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Place your bets: 25 or 50?

Thursday, May 23rd, 2013

Note to readers: this is my best attempt to describe some issues in accelerator operations; I welcome comments from people more expert than me if you think I don’t have things quite right.

The operators of the Large Hadron Collider seek to collide as many protons as possible. The experimenters who study these collisions seek to observe as many proton collisions as possible. Everyone can agree on the goal of maximizing the number of collisions that can be used to make discoveries. But where the accelerator physicists and particle physicists might part ways over just how those collisions might best be delivered.

Let’s remember that the proton beams that circulate in the LHC are not a continuous current like you might imagine running through your electric appliances. Instead, the beam is bunched — about 1011 protons are gathered in a formation that is about as long as a sewing needle, and each proton beam is made up of 1380 such bunches. As the bunches travel around the LHC ring, they are separated by 50 nanoseconds in time. This bunching is necessary for the operation of the experiments — it ensures that collisions occur only at certain spots along the ring (where the detectors are) and the experiments can know exactly when the collisions are occurring and synchronize the response of the detector to that time. Note that because there are so many protons in each beam, there can be multiple collisions each time two bunches pass by each other. At the end of the last LHC run, there were typically 30 collisions that occurred per bunch crossing.

There are several ways to maximize the number of collisions that occur. Increasing the number of protons in each bunch crossing will certainly increase the number of collisions. Or, one could imagine increasing the total number of bunches per beam, and thus the number of bunch crossings. The collision rate increases like the square of the number of particles per bunch, but only linearly with the number of bunches. On the face of it, then, it would make more sense to add more particles to each bunch rather than to increase the number of bunches if one wanted to maximize the total number of collisions.

But the issue is slightly more subtle than that. The more collisions that occur per beam crossing, the harder the collisions are to interpret. With 30 collisions happening at the same time, one must contend with hundreds, if not thousands, of charged particle tracks that cross each other and are harder to reconstruct, which means more computing time to process the event. With more stuff going on each event, the most important parts of the event are increasingly obscured by everything else that is going on, degrading the energy and momentum resolution that are needed to help identify the decay products of particles like the Higgs boson. So from the perspective of an experimenter at the LHC, one wants to maximize the number of collisions while having as few collisions per bunch crossing as possible, to keep the interpretation of each bunch crossing simple. This argument favors increasing the number of bunches, even if this might ultimately mean having fewer total collisions than could be obtained by increasing the number of protons per bunch. It’s not very useful to record collisions that you can’t interpret because the events are just too busy.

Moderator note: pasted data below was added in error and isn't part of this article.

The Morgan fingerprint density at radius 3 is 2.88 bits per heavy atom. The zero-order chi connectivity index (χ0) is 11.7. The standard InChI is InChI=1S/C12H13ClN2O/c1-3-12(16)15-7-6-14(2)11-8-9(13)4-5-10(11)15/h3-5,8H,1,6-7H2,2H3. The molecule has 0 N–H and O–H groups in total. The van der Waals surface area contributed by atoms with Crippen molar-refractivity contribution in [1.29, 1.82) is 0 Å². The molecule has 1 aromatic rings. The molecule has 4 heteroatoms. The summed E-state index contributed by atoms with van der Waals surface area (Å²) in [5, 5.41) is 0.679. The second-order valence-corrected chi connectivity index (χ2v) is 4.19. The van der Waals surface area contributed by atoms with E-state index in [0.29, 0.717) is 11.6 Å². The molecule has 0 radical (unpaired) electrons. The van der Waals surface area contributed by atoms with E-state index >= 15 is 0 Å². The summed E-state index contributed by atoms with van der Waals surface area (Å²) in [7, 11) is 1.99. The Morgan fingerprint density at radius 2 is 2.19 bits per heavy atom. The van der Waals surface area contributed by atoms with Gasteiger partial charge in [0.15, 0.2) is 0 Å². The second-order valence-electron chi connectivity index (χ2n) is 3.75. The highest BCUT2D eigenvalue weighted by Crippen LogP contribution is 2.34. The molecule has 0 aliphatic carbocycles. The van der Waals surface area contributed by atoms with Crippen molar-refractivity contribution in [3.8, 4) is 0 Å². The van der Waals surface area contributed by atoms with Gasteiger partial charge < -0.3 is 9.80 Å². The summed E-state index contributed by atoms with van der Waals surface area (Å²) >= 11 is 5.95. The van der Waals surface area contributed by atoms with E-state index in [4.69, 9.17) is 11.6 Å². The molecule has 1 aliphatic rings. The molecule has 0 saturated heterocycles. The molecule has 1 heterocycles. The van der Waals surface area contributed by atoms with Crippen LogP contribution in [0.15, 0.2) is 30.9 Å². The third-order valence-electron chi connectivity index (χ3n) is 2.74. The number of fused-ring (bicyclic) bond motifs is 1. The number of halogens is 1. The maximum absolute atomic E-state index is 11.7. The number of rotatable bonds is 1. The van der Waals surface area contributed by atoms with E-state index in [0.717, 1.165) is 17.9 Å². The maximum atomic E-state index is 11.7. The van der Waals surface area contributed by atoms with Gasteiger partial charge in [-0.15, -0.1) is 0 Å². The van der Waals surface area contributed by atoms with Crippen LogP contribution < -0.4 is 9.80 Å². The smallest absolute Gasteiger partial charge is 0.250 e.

This is the dilemma that the LHC and the experiments will face as we get ready to run in 2015. In the current jargon, the question is whether to run with 50 ns between collisions, as we did in 2010-12, or 25 ns between collisions. For the reasons given above, the experiments generally prefer to run with a 25 ns spacing. At peak collision rates, the number of collisions per crossing is expected to be about 25, a number that we know we can handle on the basis of previous experience. In contrast, the LHC operators generally to prefer the 50 ns spacing, for a variety of operational reasons, including being able to focus the beams better. The total number of collisions delivered per year could be about twice as large with 50 ns spacing…but with many more collisions per bunch crossing, perhaps by a factor of three. This is possibly more than the experiments could handle, and it could well be necessary to limit the peak beam intensities, and thus the total number of collisions, to allow the experiment to operate.

So how will the LHC operate in 2015 — at 25 ns or 50 ns spacing? One factor in this is that the machine has only done test runs at 25 ns spacing, to understand what issues might be faced. The LHC operators will re-commission the machine with 50 ns spacing, with the intention of switching to 25 ns spacing later, as soon as a couple of months later if all goes well. But then imagine that 50 ns running works very well outset. Would the collision pileup issues motivate the LHC to change the bunch spacing? Or would the machine operators just like to keep going with a machine that is operating well?

In ancient history I worked on the CDF experiment at the Tevatron, which was preparing to start running again in 2001 after some major reconfigurations. It was anticipated that the Tevatron was going to start out with a 396 ns bunch spacing and then eventually switch over to 132 ns, just like we’re imagining for the LHC in 2015. We designed all of the experiment’s electronics to be able to function in either mode. But in the end, 132 ns running never happened; increases in collision rates were achieved by increasing beam currents. This was less of an issue at the Tevatron, as the overall collision rate was much smaller, but the detectors still ended up operating with numbers of collisions per bunch crossing much larger than they were designed for.